Whether it’s hiring a private yacht or joining a butler on a hike in the mountains, Andrew Doherty highlights new day trip options to complement a Caribbean break.
With its stunning landscapes, delicious food and diverse wildlife, the Caribbean offers much more than sun, sea and white sand. And while relaxing at a resort or on the beach will always remain popular, taking time to learn about the region’s history or explore its natural beauty will only serve to enrich the holiday experience. We profile six new day trips to recommend to clients booking a Caribbean break.
Clients with a penchant for Caribbean food should look to Tru Bahamian Food Tours’ new Savor Old Nassau two-hour experience, during which clients will join a local guide on a culinary adventure through the capital’s old town.
Tasting locations include the Talking Stick Bar and Restaurant, Graycliff Hotel and Bahama Barrels winery, with a menu featuring conch fritters, curry chicken and rum cocktails.
Participants will also have the chance to meet local entrepreneurs and artisans and receive a collection of recipes to take home.
“Tru Bahamian Food Tours was founded to offer visitors authentic local culinary experiences,” says general manager Anna Bancroft. “By the end of the tour, guests will have made more than a few local friends and leave with a new-found familiarity with the city and its eclectic dining scene.”
Book it: Tru Bahamian’s two-hour Savor Old Nassau experience departs on Sundays from Pompey Square, priced from £72pp, excluding tax and booking fees, offering 15% commission.
Clear waters, balmy temperatures and photogenic marine life make the British Virgin Islands a go-to destination for divers and marine enthusiasts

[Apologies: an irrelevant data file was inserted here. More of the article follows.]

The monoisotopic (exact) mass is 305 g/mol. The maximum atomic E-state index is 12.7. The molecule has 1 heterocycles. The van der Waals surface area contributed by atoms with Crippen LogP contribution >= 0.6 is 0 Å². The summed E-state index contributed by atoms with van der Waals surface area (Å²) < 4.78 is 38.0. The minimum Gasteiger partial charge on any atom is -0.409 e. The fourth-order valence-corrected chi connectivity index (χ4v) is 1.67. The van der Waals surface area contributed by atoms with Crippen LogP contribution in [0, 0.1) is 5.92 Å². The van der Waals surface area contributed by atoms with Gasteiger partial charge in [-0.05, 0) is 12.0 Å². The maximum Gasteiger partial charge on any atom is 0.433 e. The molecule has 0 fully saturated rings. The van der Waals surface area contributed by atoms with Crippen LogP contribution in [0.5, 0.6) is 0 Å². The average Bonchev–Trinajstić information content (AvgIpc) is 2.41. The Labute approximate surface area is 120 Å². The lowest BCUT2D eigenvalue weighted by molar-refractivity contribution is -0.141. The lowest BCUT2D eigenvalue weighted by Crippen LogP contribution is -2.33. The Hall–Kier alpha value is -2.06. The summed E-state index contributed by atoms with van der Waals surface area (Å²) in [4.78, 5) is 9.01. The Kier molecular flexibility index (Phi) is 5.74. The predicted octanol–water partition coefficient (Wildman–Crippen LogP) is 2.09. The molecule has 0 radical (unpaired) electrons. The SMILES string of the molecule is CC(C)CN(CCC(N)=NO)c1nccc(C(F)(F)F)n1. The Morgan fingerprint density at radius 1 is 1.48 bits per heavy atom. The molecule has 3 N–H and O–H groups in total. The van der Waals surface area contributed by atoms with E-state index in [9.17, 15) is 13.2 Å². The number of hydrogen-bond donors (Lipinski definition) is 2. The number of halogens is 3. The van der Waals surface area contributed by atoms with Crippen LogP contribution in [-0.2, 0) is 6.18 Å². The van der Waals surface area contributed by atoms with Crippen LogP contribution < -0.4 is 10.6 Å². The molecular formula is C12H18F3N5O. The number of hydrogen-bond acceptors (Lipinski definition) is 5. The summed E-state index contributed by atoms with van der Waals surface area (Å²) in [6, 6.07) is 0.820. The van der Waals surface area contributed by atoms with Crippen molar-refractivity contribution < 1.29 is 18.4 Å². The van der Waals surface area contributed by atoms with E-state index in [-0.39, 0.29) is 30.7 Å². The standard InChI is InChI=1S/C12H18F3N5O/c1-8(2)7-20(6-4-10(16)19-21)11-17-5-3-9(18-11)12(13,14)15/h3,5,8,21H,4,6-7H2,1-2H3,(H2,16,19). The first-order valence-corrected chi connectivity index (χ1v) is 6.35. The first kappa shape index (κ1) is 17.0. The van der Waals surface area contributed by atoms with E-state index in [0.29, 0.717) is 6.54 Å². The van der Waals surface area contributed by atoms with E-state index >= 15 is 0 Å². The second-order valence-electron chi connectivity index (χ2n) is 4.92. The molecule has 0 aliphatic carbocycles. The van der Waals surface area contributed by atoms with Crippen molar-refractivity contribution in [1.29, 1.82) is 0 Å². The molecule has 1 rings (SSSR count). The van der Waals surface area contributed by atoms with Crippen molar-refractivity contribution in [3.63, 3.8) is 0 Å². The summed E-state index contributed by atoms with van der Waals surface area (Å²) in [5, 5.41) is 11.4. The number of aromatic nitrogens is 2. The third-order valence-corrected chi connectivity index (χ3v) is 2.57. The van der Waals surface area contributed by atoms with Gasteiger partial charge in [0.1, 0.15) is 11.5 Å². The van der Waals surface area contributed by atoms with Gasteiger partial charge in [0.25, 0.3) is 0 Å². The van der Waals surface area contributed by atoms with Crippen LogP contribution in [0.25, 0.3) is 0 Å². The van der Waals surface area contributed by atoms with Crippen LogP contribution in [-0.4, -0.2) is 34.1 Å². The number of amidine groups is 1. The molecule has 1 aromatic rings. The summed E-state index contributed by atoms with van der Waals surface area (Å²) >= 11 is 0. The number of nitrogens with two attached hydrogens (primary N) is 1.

Beyond the Reef, a diving organisation creating marine ecosystems by sinking old ocean vessels, has introduced new sites in the form of three disused, shark-shaped aeroplanes at Coral Gardens off Dead Chest Island. The famous Willy T floating bar and restaurant has also been sunk at Key Bay, Peter Island.
“These wrecks are in areas that are accessible to all divers,” says Kendyl Berna, vice-president at Beyond the Reef. “They are relatively free of currents with easy moorings and can be accessed almost any day of the year. Any certified diver with an open water diver credential from a recognised agency will be able to enjoy the dive site. The shark planes are placed in shallower water, approximately 10 to 13 metres deep, so the same credentials will suffice.”
Book it: Dive BVI offers a morning two-tank dive from £106pp and an afternoon one-tank dive from £78pp (gear excluded) at the sunken planes. Packages commissionable by 10%.
Outdoor enthusiasts staying at Jade Mountain in St Lucia now have the option of joining a resident Hiking Butler for an adventure across the hotel’s 600-acre estate before indulging in a gourmet champagne picnic.